- The Stans
- Home Sweet Home
- My Home is Your Home
- I Won’t Go Back (Anytime Soon)
- You’ve Got to Go Here
- Europe by Train
- I Don’t Relax Like You Do
- Here Comes Trouble
- The Tourist Hells of the World
- Guinea Pigs, Dogs and Other Delicacies
- Drinking and Partying
- Suits and Lobbying
- Why Impulsivity Beats Planning
- Love and Marriage
- Unreal Countries
- T.I.A. This is Africa
- Planes, Trains and Automobiles
- Easy is Boring
- Island Hopping
The first one, The Stans, is of course a known definition. By Kazakstan I feel the urge to tell my travel blogger friend in Astana about this book, but resist, with the idea that I need to finish the book first. And I feel “home” on the trip to lake Issyk-Kul in Kyrgyzstan.
By Tajikistan he has show determination needed if you want to visit every country in the world: the border between Uzbekistan and Tajikistan is closed but that doesn’t stop Gunnar and his friends. Gunnar travels often which his male or female friends or girlfriends, but none of visits most of the countries he visits.
Some of the 198 countries are “easy” for him in the sense that he lived in them for a while or he had friends who lived there or originated from those countries.
Travelling alone he also makes friends on the road.
I disagreed with most of Gunnar’s choices of countries not to visit again: Qatar, Bahrain or Kuwait were not that bad, but of course, there are so many other countries, that I will not go back to these either. But I could.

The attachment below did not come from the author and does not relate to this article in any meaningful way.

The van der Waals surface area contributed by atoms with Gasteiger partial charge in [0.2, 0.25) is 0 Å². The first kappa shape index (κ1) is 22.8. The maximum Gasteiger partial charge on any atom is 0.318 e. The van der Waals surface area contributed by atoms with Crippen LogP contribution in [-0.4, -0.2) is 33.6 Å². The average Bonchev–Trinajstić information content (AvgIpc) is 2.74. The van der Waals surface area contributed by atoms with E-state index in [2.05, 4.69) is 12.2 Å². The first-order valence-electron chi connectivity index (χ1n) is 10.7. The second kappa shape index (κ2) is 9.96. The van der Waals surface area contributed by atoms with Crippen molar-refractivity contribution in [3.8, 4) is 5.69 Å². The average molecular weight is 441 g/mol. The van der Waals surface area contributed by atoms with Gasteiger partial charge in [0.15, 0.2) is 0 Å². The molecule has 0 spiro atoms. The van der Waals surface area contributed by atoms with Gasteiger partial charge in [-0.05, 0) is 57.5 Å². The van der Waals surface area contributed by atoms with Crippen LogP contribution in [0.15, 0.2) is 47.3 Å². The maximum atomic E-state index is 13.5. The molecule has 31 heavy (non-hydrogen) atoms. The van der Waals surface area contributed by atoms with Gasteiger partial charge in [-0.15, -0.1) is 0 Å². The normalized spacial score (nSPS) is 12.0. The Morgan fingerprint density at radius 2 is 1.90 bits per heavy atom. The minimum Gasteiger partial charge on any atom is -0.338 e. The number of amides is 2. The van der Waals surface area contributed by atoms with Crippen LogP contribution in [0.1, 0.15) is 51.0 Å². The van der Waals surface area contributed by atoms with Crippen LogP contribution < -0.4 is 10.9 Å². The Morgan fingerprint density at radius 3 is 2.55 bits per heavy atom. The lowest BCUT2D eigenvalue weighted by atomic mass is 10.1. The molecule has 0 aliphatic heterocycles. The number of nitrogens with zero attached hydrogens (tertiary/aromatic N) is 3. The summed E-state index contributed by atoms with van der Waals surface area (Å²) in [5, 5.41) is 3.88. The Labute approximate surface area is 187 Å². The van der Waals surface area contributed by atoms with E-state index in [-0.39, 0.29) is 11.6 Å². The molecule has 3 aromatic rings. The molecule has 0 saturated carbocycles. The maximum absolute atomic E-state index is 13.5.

Myanmar, Bhutan and Madagascar are sort of on my list already and I have visited Cuba and Brazil already, so I’m quite well off regarding countries I should visit according to him. And of course he is not alone in telling people to go to Myanmar or Cuba, now.
Here Comes Trouble lists a bunch of African countries, but also Jordan, where his trouble was risking the strict moral rules of the country by going out with a local girl.
We explored it partly with a male guide/driver and our only trouble was him panicking when it started to snow when we approached Petra.
And also I remember the weapons in Israel, not in nightclub, but on beach, where they also seemed somewhat inappropriate.